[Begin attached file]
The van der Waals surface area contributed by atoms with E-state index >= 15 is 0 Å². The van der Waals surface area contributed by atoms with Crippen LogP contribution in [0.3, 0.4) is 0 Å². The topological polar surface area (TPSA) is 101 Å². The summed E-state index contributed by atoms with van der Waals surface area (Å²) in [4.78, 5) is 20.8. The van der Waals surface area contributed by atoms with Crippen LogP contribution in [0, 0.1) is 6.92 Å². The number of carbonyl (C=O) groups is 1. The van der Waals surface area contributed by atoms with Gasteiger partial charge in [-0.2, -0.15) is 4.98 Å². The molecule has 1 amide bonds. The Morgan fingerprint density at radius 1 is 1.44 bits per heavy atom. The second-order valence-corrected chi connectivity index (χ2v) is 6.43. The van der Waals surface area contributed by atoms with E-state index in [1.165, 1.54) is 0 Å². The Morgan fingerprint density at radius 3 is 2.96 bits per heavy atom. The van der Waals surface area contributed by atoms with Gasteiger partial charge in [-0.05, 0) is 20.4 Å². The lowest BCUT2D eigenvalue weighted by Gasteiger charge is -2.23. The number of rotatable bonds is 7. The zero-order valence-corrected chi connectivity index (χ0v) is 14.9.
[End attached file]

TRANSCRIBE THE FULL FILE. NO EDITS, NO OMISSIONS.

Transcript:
The van der Waals surface area contributed by atoms with E-state index >= 15 is 0 Å². The van der Waals surface area contributed by atoms with Crippen LogP contribution in [0.3, 0.4) is 0 Å². The topological polar surface area (TPSA) is 101 Å². The summed E-state index contributed by atoms with van der Waals surface area (Å²) in [4.78, 5) is 20.8. The van der Waals surface area contributed by atoms with Crippen LogP contribution in [0, 0.1) is 6.92 Å². The number of carbonyl (C=O) groups is 1. The van der Waals surface area contributed by atoms with Gasteiger partial charge in [-0.2, -0.15) is 4.98 Å². The molecule has 1 amide bonds. The Morgan fingerprint density at radius 1 is 1.44 bits per heavy atom. The second-order valence-corrected chi connectivity index (χ2v) is 6.43. The van der Waals surface area contributed by atoms with E-state index in [1.165, 1.54) is 0 Å². The Morgan fingerprint density at radius 3 is 2.96 bits per heavy atom. The van der Waals surface area contributed by atoms with Gasteiger partial charge in [-0.05, 0) is 20.4 Å². The lowest BCUT2D eigenvalue weighted by Gasteiger charge is -2.23. The number of rotatable bonds is 7. The zero-order valence-corrected chi connectivity index (χ0v) is 14.9.